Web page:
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Misdemeanor Charges

Nevada Misdemeanor Crimes and Punishments

Misdemeanor ChargesMany types of Nevada crimes only result in a misdemeanor charge. There are two types of misdemeanors in Nevada: a simple misdemeanor and a gross misdemeanor.

What both types of misdemeanors have in common in that they involve less than 365 days in a county jail, just as the Clark County Detention Center in Las Vegas, Nevada. This makes misdemeanor charges in Nevada different than felonies, because felonies involve 365 days or more in a state prison. Up to a year in jail is still a long jail sentence, and you should take all misdemeanor charges seriously.

This means hiring experienced criminal defense counsel in Nevada such as LV Criminal Defense.In misdemeanor cases, the prosecutor is often willing and able to negotiate down the charges and the judge may even suspend your jail sentence completely. You deserve the best defense even for misdemeanor crimes in Las Vegas.

What crimes are misdemeanors in Nevada?

The following list of crimes are misdemeanors in Nevada:

What sentences can a judge impose for a misdemeanor crime in Nevada?

A misdemeanor sentence can result in a variety of punishments:

  • Jail time
  • Community service
  • Fines
  • Court costs and administrative fees
  • Restitution to victims
  • Attending drug and alcohol counseling
  • Attending a Victim Impact Panel
  • Suspended driving privileges and
  • Drug Court.

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For all misdemeanor crimes, jail time is limited to 364 days in a county jail and fines up to $1,000. Gross misdemeanors carry a heavier penalty of fines up to $2,000. Jail time is still limited to 364 for gross misdemeanor convictions.

What is the impact of misdemeanor convictions on future crimes?

Many categories of crimes such as domestic violence and driving under the influence use progressive sentencing, which means the sentence gets worse each time you commit the same crime.

For example, a first and second time domestic violence battery is usually a misdemeanor (unless a weapon was used, or someone was seriously injured). If you are convicted of domestic violence battery a third time, the charge increases to a felony and the resulting punishment is much harsher.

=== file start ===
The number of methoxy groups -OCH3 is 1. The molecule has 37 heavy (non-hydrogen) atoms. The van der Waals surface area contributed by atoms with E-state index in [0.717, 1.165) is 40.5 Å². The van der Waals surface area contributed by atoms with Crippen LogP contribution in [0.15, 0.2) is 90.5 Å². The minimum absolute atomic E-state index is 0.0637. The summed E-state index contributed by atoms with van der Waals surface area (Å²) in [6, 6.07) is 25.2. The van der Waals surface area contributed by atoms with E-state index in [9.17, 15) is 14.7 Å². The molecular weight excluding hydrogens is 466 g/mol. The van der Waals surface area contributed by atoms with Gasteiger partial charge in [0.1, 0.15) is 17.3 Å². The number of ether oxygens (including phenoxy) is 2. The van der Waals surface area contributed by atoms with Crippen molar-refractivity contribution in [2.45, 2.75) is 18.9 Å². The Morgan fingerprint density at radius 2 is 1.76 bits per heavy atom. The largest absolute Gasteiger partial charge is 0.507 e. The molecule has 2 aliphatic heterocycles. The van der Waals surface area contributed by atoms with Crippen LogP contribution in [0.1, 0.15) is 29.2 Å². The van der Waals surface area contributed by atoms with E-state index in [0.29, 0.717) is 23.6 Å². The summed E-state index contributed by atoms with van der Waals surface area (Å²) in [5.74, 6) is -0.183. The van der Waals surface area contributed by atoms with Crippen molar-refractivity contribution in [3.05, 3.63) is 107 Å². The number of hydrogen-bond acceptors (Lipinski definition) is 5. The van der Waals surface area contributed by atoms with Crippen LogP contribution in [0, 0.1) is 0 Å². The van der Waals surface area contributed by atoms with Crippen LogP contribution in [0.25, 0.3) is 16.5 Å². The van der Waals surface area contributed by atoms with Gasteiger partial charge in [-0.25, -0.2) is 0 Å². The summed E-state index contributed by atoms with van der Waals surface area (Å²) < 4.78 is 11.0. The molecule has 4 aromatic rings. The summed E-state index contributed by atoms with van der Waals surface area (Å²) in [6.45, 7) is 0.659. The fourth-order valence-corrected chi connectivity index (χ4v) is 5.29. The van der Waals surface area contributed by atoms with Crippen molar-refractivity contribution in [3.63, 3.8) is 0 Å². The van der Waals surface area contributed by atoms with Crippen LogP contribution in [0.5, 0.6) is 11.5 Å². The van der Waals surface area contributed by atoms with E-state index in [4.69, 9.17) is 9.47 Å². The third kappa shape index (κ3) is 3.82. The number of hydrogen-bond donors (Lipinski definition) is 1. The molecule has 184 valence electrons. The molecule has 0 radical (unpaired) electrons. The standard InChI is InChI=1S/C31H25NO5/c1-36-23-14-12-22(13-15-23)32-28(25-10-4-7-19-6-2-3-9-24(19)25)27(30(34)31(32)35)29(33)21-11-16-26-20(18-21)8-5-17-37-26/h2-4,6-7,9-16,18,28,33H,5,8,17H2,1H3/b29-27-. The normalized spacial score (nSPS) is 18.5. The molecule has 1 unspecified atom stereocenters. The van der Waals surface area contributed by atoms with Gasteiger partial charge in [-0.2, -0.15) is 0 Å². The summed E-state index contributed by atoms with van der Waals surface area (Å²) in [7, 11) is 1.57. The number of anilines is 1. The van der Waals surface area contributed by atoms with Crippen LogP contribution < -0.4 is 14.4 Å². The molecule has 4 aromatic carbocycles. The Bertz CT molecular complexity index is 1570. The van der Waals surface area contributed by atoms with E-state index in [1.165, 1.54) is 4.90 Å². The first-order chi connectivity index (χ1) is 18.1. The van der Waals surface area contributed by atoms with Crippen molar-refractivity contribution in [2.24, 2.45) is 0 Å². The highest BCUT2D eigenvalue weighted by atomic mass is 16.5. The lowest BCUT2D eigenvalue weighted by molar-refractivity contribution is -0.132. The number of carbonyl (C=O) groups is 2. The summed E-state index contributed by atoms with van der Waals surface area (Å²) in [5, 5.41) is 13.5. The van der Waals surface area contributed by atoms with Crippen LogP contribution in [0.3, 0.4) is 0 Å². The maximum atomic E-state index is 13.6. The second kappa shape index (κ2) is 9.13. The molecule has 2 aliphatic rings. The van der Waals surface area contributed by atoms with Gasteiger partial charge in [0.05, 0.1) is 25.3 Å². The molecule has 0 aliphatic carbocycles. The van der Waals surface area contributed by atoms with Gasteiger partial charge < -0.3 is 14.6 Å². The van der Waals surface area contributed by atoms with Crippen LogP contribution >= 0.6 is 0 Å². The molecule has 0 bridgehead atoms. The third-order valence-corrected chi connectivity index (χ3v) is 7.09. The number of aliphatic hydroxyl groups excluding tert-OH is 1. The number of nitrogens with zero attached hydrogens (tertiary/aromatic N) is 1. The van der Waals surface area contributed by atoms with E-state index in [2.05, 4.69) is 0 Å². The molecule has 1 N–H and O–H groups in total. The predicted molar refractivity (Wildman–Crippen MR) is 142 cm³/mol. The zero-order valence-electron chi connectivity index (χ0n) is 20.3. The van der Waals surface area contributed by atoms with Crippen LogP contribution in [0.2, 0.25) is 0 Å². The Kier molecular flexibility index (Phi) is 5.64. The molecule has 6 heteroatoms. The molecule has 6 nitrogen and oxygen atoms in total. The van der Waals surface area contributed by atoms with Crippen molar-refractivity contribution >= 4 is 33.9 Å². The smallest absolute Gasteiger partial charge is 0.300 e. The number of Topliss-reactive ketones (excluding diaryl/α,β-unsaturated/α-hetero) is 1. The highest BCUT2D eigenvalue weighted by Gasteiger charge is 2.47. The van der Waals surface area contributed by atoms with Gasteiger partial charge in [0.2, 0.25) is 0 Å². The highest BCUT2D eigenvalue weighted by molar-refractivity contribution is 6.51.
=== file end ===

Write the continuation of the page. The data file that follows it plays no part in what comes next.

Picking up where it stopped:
This is similar to DUI charges. The first and second DUI convictions in a seven year period are misdemeanors if no one was seriously injured or killed, but the third in seven years is a felony DUI. Once you have been convicted of a felony DUI, all future DUIs are felonies as well.

You should take any criminal charges seriously by hiring the best Las Vegas criminal defense lawyer possible, and this is especially true if today’s misdemeanor has the possibility of being tomorrow’s felony. Contact Nick Wooldridge today.

We can work to reduce the charges to a lesser included offense so that you are not on track for a felony charge if you commit the same crime again. For example, your lawyer may be able to reduce a domestic violence battery to a simple assault conviction. This does not start the count against you for a felony domestic violence battery charge if you find yourself in a domestic dispute again in the future.

Can my record be sealed after a misdemeanor conviction?

Record sealing is often associated with more serious crimes such as Nevada felonies, but you are also able to seal your record to prevent a future employer or landlord from seeing your misdemeanor convictions.

In general, you have to wait five years from the date your case is closed to make a request to seal your record. Your case is not closed until probation is done, all court appearances and other requirements complete, and fines and restitution paid. The sooner these items are complete, the sooner you can have your record sealed.

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The criminal justice system is not always easy to understand or straightforward to deal with. If you have been arrested for a misdemeanor crime, you will probably have many concerns on your mind. Learning to represent yourself should not be one of them.

Instead, retain LV Criminal Defense to do the hard work of tracking down witnesses and evidence, negotiating with the prosecutor, and making court appearances for you so you can move on with your life as soon as possible.

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